Taranaki E-Learning‎ > ‎News‎ > ‎

Getting Wired in Eltham

posted Nov 3, 2010, 9:22 PM by Karen Cave   [ updated Feb 19, 2017, 3:23 PM ]
DATE: 03 April 2006

The Eltham Computers in Homes programme celebrated its first birthday with the announcement more families will benefit this year.

Last year 15 families took part in the programme based at Eltham Primary School, undergoing training and then receiving a free computer, internet connection and technical support.

The 20/20 Communications Trust began Computers in Homes in Porirua in 2000, making recycled computers available to families unable to buy one for themselves. It is modeled on the successful Books in Homes and aims to make sure families are not left behind in an increasingly technological world.

Erena Hillman was one of the Eltham parents who did the course last year. Her three children, aged nine, eight and five, use the computer for homework and entertainment, while Erena catches up with friends and family and looks for jobs. “We use it for everything; it’s like quite a big loss when it’s not going.”

During the day Erena will think of something she wants to know more about and then at night look it up on the Internet.

This year’s five-week training for parents of children at Eltham Primary School takes place in term two with a choice of two dates to start the training. The TSB Trust and 20/20 Communications Trust are providing the funds.

Trainer Chris Turner will lead the course, held this year at the Eltham Community Building because of the redevelopment happening at the school.

Karen Cave, who did last year’s course with husband Darryl, says their four-year-old son Bradley can now turn the computer on, play a game and shut the computer down, learnt from watching his siblings. “It’s just awesome to see him able to do it on his own,” Karen says.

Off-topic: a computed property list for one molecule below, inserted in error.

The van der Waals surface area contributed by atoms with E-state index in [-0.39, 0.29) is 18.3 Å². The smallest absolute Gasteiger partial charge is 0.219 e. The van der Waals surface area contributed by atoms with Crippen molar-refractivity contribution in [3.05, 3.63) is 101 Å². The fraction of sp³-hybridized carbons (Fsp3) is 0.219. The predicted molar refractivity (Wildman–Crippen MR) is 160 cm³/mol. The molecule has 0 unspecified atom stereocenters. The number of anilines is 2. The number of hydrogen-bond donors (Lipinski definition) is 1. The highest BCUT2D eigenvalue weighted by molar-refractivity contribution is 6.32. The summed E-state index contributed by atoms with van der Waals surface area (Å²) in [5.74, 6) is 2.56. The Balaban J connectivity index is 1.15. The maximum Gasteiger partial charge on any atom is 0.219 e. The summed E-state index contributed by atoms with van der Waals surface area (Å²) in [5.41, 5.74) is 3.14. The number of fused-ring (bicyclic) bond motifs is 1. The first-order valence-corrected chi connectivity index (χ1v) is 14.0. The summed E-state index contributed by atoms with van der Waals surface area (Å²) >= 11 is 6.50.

She produces a newsletter for the local kindergarten on her computer, which is much easier than using a typewriter.

Mary McKee, who won a printer at the birthday celebration for completing a survey, uses her computer to research her disability, get recipes and knitting patterns and to shop. Her 14-year-old uses it to research school projects and her four-year-old to learn to write her name and do pictures.

Computers in Homes national co-ordinator Di Das says children with a computer at home are more confident at school and more enthusiastic about homework if they can do research on the computer.

While the programme started with a focus on children and their literacy, it soon became apparent parents were learning computer skills too, vital for nearly every job.
Di says the programme is not just about getting computers in homes, but encouraging parents to be involved in their children’s education and seeing the benefits of technology for education.

The Eltham programme is supported by Eltham Community Care, Eltham Primary School and the South Taranaki District Council.

To register or find out more about the programme, contact community development Jackie Broughton on 0800 111 323 or inquire at the school.